This was such a fun, witchy, and ghosty read! It follows our main character Yadriel, a sixteen-year-old Latinx boy born into a family of witches or “Brujos and Brujas.” He’s hoping to partake in a ceremony in which he’ll become an office Brujo, a ritual overseen by Lady Death herself. However, the problem is that his traditional family is having a difficult time accepting his gender, and they deny him the ceremony.
So Yadriel, determined to prove to himself and to his family that he’s a real Brujo, performs the ritual himself. But to be a true Brujo, he needs to find a ghost and set it free. He decides to summon the spirit of his murdered cousin Miguel; however, the summoning didn’t quite go as he planned, and he ends up summoning Julian Diaz, the school’s snarky resident bad boy. Julian refuses to break set free until he can find out what happened to him, how he died. Yadriel has no choice but to help the rebellious boy because the sooner he finds out what happened to Julian, the sooner he can release him and become an official Brujo. But the more time he spends with Julian, the more he wants him to stay.
Oh, and there’s also an evil villain who may or may not bring about the end of the world.
This was such a clever and unique plot with a compelling mystery to solve as well. I also loved the developing relationship between Yadriel and Julian, and there was plenty of witty banter and bickering between them that had me laughing out loud several times. I truly enjoyed the dynamic between these two characters — they just felt so genuine to me as well as purposeful.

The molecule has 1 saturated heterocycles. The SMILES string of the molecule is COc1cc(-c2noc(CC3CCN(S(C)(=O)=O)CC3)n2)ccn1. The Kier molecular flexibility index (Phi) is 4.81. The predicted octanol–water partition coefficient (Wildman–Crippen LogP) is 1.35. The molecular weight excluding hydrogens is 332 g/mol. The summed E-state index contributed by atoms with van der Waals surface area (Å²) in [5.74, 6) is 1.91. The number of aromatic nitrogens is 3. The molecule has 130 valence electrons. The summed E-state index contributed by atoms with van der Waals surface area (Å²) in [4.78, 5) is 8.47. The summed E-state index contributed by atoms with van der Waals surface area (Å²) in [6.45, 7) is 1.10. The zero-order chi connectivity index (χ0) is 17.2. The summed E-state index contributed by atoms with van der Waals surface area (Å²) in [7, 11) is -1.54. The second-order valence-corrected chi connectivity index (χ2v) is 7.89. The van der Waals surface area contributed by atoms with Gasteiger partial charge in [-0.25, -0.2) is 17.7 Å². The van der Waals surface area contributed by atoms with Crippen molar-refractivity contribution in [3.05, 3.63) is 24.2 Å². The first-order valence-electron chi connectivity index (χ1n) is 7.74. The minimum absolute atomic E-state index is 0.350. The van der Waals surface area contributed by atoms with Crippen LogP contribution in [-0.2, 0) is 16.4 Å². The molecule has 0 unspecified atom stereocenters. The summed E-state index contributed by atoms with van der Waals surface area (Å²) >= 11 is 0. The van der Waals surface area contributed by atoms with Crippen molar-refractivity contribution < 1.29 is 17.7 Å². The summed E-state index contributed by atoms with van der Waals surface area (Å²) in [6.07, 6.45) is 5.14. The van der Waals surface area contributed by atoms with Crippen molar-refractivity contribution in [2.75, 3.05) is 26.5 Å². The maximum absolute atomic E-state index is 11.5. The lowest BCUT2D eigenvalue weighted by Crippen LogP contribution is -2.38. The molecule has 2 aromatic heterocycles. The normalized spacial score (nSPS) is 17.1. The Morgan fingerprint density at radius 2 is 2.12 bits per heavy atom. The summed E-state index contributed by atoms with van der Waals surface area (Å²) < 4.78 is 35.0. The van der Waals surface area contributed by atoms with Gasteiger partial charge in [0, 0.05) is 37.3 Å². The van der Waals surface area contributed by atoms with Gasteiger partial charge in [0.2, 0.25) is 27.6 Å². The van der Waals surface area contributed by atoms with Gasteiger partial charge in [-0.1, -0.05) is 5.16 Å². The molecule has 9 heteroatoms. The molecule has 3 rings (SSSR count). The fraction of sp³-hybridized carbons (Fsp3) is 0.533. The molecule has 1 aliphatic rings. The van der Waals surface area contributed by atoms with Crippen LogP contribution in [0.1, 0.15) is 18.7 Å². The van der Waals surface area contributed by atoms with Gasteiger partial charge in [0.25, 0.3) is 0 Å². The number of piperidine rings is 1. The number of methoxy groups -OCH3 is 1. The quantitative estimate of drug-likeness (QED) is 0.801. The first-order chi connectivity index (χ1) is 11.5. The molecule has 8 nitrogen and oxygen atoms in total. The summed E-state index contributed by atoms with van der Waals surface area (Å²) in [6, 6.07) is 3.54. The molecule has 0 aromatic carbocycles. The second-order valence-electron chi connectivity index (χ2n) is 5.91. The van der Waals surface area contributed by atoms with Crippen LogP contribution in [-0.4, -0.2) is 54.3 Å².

But I will say that my heart broke for Yadriel, who desperately craved to be accepted by his family and his community. Though his family wasn’t unlikable by any means, they were extremely traditional, so Yadriel had quite a task in tearing down those patriarchal walls built up over generations and show them that you can combine the traditional with the modern. Though, to be fair, they did use his chosen name and his correct pronouns, but some traditions were so firmly entrenched that they were unwilling to budge.
Though the book’s overall tone was light, the author touched on some serious and heartbreaking themes, such as homophobia, transphobia, deadnaming, misgendering, gang violence, teen homelessness, child abuse, deportation, and racism. So that being said, there were definitely some difficult and heartbreaking moments in the story.
Now, I love books about Latinx culture, identity, and mythology, so I enjoyed learning about this family of witches who lives in a cemetery and who commune with the local spirits, setting them free when necessary. I especially enjoyed reading about Yadriel’s family and their history and journeying along with them as they prepared for the Día de Muertos celebration.
That being said, I loved the book’s heavy focus on family and friendship. Additionally, though Yadriel being trans is the basis of the plot, the book is not solely about his difficulties in that regard, but at its core, Cemetery Boys is a lovely romance between a boy and a ghost, a romance which was extremely well-done in my opinion.
All in all, I thought this book was a wonderfully diverse, affirming, atmospheric, and well-written paranormal urban fantasy with delightful characters and a heart-warming slow-burn romance. I sure hope this author continues to write and look forward to seeing what they’ll come out with in the future.
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